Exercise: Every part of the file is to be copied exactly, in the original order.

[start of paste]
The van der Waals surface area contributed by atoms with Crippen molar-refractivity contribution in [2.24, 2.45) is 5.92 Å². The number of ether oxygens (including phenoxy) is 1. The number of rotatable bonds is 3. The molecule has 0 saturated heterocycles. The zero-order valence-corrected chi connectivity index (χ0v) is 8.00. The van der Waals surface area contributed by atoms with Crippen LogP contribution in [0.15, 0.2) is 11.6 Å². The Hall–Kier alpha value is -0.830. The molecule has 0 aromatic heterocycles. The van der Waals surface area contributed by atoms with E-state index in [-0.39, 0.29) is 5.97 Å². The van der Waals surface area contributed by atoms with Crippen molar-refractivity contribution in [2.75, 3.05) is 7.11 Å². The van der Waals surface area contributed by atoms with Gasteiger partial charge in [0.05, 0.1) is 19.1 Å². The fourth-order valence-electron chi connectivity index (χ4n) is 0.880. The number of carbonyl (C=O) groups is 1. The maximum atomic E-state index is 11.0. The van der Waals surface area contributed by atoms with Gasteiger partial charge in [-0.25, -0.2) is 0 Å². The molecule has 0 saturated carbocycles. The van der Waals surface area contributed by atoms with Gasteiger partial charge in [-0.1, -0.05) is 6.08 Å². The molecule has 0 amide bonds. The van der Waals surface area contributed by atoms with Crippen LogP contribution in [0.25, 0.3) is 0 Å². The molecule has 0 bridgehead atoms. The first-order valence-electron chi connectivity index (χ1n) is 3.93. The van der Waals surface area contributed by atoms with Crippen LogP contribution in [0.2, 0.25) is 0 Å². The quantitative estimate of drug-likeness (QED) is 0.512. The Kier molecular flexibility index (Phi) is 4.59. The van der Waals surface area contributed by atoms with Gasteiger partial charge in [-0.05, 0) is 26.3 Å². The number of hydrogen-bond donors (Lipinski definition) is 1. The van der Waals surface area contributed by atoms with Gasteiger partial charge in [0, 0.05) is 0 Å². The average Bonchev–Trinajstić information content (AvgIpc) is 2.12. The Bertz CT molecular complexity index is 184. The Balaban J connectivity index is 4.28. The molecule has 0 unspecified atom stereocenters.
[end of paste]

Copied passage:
The van der Waals surface area contributed by atoms with Crippen molar-refractivity contribution in [2.24, 2.45) is 5.92 Å². The number of ether oxygens (including phenoxy) is 1. The number of rotatable bonds is 3. The molecule has 0 saturated heterocycles. The zero-order valence-corrected chi connectivity index (χ0v) is 8.00. The van der Waals surface area contributed by atoms with Crippen LogP contribution in [0.15, 0.2) is 11.6 Å². The Hall–Kier alpha value is -0.830. The molecule has 0 aromatic heterocycles. The van der Waals surface area contributed by atoms with E-state index in [-0.39, 0.29) is 5.97 Å². The van der Waals surface area contributed by atoms with Crippen molar-refractivity contribution in [2.75, 3.05) is 7.11 Å². The van der Waals surface area contributed by atoms with Gasteiger partial charge in [0.05, 0.1) is 19.1 Å². The fourth-order valence-electron chi connectivity index (χ4n) is 0.880. The number of carbonyl (C=O) groups is 1. The maximum atomic E-state index is 11.0. The van der Waals surface area contributed by atoms with Gasteiger partial charge in [-0.25, -0.2) is 0 Å². The molecule has 0 saturated carbocycles. The van der Waals surface area contributed by atoms with Gasteiger partial charge in [-0.1, -0.05) is 6.08 Å². The molecule has 0 amide bonds. The van der Waals surface area contributed by atoms with Crippen LogP contribution in [0.25, 0.3) is 0 Å². The molecule has 0 bridgehead atoms. The first-order valence-electron chi connectivity index (χ1n) is 3.93. The van der Waals surface area contributed by atoms with Crippen LogP contribution in [0.2, 0.25) is 0 Å². The quantitative estimate of drug-likeness (QED) is 0.512. The Kier molecular flexibility index (Phi) is 4.59. The van der Waals surface area contributed by atoms with Gasteiger partial charge in [-0.05, 0) is 26.3 Å². The number of hydrogen-bond donors (Lipinski definition) is 1. The van der Waals surface area contributed by atoms with Gasteiger partial charge in [0, 0.05) is 0 Å². The average Bonchev–Trinajstić information content (AvgIpc) is 2.12. The Bertz CT molecular complexity index is 184. The Balaban J connectivity index is 4.28. The molecule has 0 unspecified atom stereocenters.